Soluble epoxide hydrolase deletion attenuated nicotine-induced arterial stiffness via limiting the loss of SIRT1

Shuiqing Hu, Jinlan Luo, Menglu Fu, Liman Luo, Yueting Cai, Wenhua Li, Yuanyuan Li, Ruolan Dong, Yan Yang, Ling Tu, Xizhen Xu
American Journal of Physiology-Heart and Circulatory Physiology2021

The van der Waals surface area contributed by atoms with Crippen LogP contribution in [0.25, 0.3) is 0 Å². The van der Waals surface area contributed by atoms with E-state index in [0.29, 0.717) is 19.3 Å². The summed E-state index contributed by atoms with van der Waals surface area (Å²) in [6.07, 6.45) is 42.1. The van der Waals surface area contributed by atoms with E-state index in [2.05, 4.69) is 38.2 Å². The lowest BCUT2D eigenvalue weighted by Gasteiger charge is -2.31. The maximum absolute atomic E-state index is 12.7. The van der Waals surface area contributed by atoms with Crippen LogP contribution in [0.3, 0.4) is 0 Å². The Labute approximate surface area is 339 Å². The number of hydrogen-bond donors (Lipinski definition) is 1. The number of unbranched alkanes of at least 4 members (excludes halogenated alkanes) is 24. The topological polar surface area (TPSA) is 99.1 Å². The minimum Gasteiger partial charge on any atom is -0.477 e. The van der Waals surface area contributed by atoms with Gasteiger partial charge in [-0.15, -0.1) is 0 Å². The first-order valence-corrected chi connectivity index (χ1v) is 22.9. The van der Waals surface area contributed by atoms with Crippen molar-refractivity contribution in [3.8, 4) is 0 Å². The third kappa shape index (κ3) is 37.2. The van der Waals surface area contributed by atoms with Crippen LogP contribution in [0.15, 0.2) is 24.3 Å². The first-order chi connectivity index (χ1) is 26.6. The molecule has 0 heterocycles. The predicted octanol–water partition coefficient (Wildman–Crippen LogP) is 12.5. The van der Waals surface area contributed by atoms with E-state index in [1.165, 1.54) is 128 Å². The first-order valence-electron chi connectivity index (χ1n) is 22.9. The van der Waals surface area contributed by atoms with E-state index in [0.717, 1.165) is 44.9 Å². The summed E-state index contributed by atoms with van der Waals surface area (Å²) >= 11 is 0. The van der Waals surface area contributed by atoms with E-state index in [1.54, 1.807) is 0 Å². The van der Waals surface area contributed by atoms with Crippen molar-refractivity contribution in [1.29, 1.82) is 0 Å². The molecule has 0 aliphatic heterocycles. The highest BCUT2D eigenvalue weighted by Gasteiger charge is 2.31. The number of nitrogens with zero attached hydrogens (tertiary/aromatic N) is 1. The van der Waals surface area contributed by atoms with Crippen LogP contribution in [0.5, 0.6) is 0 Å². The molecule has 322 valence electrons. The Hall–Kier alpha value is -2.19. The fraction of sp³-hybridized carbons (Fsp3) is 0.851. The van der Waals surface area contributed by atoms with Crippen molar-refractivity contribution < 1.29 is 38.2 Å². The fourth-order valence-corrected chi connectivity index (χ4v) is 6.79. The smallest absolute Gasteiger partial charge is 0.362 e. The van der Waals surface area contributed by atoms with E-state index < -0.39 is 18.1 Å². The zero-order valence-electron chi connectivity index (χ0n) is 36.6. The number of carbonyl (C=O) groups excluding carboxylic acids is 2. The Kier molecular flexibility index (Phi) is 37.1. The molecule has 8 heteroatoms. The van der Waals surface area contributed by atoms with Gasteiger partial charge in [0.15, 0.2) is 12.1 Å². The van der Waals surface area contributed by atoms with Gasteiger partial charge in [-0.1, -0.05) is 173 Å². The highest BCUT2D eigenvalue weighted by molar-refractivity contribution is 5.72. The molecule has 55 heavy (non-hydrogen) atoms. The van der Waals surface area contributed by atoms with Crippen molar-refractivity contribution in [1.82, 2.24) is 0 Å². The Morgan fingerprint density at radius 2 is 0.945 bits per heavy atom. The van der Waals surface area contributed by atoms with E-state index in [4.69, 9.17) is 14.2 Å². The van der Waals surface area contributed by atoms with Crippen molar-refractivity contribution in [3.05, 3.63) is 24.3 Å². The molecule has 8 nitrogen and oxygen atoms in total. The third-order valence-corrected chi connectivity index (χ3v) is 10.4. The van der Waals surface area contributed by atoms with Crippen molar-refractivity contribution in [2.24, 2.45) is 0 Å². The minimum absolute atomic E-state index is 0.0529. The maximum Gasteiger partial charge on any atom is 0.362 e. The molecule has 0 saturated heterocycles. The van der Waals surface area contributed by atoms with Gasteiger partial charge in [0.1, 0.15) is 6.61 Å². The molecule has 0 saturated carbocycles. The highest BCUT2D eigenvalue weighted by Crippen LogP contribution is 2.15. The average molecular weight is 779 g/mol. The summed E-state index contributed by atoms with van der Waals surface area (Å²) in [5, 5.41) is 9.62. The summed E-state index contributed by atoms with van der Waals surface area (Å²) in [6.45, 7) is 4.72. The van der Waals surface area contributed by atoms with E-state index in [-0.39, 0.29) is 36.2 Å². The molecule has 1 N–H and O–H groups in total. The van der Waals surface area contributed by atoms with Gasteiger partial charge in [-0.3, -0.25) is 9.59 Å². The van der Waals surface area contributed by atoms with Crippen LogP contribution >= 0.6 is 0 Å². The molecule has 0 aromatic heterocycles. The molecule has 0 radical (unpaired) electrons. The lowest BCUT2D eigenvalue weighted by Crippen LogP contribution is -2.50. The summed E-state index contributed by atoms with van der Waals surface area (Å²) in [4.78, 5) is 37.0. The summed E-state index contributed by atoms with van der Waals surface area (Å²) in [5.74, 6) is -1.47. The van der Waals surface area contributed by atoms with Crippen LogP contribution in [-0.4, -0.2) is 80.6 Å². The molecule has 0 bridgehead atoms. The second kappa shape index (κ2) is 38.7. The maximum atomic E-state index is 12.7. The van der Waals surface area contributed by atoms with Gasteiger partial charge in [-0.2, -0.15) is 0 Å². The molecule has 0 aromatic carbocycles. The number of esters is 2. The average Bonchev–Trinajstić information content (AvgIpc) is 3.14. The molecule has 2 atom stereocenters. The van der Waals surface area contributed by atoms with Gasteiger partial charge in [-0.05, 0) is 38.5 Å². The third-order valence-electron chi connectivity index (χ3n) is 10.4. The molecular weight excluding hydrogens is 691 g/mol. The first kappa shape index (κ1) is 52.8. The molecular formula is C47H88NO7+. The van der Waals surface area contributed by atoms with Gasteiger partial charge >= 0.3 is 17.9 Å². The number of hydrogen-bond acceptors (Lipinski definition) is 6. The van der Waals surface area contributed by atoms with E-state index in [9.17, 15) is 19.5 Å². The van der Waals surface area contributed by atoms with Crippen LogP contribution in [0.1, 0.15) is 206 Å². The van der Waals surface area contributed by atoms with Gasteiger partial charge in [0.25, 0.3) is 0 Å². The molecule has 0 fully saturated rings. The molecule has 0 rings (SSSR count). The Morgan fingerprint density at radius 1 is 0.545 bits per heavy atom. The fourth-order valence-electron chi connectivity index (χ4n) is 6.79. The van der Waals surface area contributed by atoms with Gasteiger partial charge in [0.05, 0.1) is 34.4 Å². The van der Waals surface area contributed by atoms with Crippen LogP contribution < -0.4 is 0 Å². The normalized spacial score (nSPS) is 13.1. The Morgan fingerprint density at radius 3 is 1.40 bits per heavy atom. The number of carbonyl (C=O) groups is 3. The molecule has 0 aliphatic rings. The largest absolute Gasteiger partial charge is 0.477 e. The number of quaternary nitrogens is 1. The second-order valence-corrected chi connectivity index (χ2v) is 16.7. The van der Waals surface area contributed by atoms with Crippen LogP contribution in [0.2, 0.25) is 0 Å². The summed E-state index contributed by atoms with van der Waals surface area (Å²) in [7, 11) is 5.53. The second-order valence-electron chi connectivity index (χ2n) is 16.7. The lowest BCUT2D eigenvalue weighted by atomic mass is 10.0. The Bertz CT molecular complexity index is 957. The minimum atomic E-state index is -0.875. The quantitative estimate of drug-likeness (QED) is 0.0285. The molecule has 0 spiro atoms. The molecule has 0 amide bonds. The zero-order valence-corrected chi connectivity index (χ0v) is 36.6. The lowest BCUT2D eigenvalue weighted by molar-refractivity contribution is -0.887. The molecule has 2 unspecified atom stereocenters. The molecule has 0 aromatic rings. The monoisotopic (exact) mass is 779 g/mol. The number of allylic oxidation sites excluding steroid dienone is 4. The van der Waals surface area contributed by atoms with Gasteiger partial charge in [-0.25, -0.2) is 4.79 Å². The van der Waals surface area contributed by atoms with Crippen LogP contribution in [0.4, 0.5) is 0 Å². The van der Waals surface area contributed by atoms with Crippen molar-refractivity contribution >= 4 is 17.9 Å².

We presently show that sEH knockout repressed nicotine-induced arterial stiffness and extracellular matrix remodeling via SIRT1-induced YAP deacetylation, which highlights that sEH is a potential therapeutic target in smoking-induced arterial stiffness and vascular remodeling. Arterial stiffness, a consequence of smoking, is an underlying risk factor of cardiovascular diseases. Epoxyeicosatrienoic acids (EETs), hydrolyzed by soluble epoxide hydrolase (sEH), have beneficial effects against vascular dysfunction. However, the role of sEH knockout in nicotine-induced arterial stiffness was not characterized. We hypothesized that sEH knockout could prevent nicotine-induced arterial stiffness. In the present study, Ephx2 (the gene encodes sEH enzyme) null ( Ephx2 −/− ) mice and wild-type (WT) littermate mice were infused with or without nicotine and administered with or without nicotinamide [NAM, sirtuin-1 (SIRT1) inhibitor] simultaneously for 4 wk. Nicotine treatment increased sEH expression and activity in the aortas of WT mice. Nicotine infusion significantly induced vascular remodeling, arterial stiffness, and SIRT1 deactivation in WT mice, which was attenuated in Ephx2 knockout mice ( Ephx2 −/− mice) without NAM treatment. However, the arterial protective effects were gone in Ephx2 −/− mice with NAM treatment. In vitro, 11,12-EET treatment attenuated nicotine-induced matrix metalloproteinase 2 (MMP2) upregulation via SIRT1-mediated yes-associated protein (YAP) deacetylation. In conclusion, sEH knockout attenuated nicotine-induced arterial stiffness and vascular remodeling via SIRT1-induced YAP deacetylation. NEW & NOTEWORTHY We presently show that sEH knockout repressed nicotine-induced arterial stiffness and extracellular matrix remodeling via SIRT1-induced YAP deacetylation, which highlights that sEH is a potential therapeutic target in smoking-induced arterial stiffness and vascular remodeling.
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